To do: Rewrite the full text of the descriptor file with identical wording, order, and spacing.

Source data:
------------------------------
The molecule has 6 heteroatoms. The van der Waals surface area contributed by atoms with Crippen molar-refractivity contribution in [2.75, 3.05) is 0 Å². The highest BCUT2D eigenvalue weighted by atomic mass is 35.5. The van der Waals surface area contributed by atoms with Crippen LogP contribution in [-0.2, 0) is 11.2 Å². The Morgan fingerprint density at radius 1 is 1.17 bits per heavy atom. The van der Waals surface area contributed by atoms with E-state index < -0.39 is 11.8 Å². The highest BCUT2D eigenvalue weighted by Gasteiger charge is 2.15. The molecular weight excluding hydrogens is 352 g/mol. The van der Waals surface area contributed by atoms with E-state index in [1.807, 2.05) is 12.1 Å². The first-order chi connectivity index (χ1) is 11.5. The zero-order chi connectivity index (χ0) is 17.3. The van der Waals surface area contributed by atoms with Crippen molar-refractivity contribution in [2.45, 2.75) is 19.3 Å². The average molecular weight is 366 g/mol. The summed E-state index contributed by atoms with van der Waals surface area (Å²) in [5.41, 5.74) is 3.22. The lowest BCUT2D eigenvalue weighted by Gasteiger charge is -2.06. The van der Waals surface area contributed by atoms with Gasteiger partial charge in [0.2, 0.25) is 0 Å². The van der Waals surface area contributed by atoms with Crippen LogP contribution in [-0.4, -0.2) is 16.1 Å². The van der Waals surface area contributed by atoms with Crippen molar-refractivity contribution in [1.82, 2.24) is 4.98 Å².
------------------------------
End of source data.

The molecule has 6 heteroatoms. The van der Waals surface area contributed by atoms with Crippen molar-refractivity contribution in [2.75, 3.05) is 0 Å². The highest BCUT2D eigenvalue weighted by atomic mass is 35.5. The van der Waals surface area contributed by atoms with Crippen LogP contribution in [-0.2, 0) is 11.2 Å². The Morgan fingerprint density at radius 1 is 1.17 bits per heavy atom. The van der Waals surface area contributed by atoms with E-state index < -0.39 is 11.8 Å². The highest BCUT2D eigenvalue weighted by Gasteiger charge is 2.15. The molecular weight excluding hydrogens is 352 g/mol. The van der Waals surface area contributed by atoms with E-state index in [1.807, 2.05) is 12.1 Å². The first-order chi connectivity index (χ1) is 11.5. The zero-order chi connectivity index (χ0) is 17.3. The van der Waals surface area contributed by atoms with Crippen molar-refractivity contribution in [2.45, 2.75) is 19.3 Å². The average molecular weight is 366 g/mol. The summed E-state index contributed by atoms with van der Waals surface area (Å²) in [5.41, 5.74) is 3.22. The lowest BCUT2D eigenvalue weighted by Gasteiger charge is -2.06. The van der Waals surface area contributed by atoms with Gasteiger partial charge in [0.2, 0.25) is 0 Å². The van der Waals surface area contributed by atoms with Crippen LogP contribution in [-0.4, -0.2) is 16.1 Å². The van der Waals surface area contributed by atoms with Crippen molar-refractivity contribution in [1.82, 2.24) is 4.98 Å².